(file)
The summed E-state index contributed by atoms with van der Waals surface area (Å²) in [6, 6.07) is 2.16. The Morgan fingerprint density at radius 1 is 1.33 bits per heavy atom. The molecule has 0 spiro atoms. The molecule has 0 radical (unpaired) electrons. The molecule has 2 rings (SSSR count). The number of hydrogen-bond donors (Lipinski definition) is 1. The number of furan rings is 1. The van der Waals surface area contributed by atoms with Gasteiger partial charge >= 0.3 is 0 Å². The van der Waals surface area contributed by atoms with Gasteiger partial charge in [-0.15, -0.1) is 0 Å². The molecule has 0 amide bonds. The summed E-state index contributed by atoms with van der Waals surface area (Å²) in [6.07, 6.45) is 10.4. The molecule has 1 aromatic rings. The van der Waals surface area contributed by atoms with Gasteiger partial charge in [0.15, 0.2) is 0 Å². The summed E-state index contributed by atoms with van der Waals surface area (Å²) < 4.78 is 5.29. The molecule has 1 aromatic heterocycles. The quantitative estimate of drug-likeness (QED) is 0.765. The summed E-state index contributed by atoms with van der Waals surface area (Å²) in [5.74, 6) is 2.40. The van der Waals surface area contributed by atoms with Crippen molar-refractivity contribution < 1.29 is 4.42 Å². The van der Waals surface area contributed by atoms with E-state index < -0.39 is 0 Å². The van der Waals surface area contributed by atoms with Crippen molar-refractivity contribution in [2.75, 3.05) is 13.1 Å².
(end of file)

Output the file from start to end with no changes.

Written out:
The summed E-state index contributed by atoms with van der Waals surface area (Å²) in [6, 6.07) is 2.16. The Morgan fingerprint density at radius 1 is 1.33 bits per heavy atom. The molecule has 0 spiro atoms. The molecule has 0 radical (unpaired) electrons. The molecule has 2 rings (SSSR count). The number of hydrogen-bond donors (Lipinski definition) is 1. The number of furan rings is 1. The van der Waals surface area contributed by atoms with Gasteiger partial charge >= 0.3 is 0 Å². The van der Waals surface area contributed by atoms with Gasteiger partial charge in [-0.15, -0.1) is 0 Å². The molecule has 0 amide bonds. The summed E-state index contributed by atoms with van der Waals surface area (Å²) in [6.07, 6.45) is 10.4. The molecule has 1 aromatic rings. The van der Waals surface area contributed by atoms with Gasteiger partial charge in [0.15, 0.2) is 0 Å². The summed E-state index contributed by atoms with van der Waals surface area (Å²) < 4.78 is 5.29. The molecule has 1 aromatic heterocycles. The quantitative estimate of drug-likeness (QED) is 0.765. The summed E-state index contributed by atoms with van der Waals surface area (Å²) in [5.74, 6) is 2.40. The van der Waals surface area contributed by atoms with Crippen molar-refractivity contribution < 1.29 is 4.42 Å². The van der Waals surface area contributed by atoms with E-state index < -0.39 is 0 Å². The van der Waals surface area contributed by atoms with Crippen molar-refractivity contribution in [2.75, 3.05) is 13.1 Å².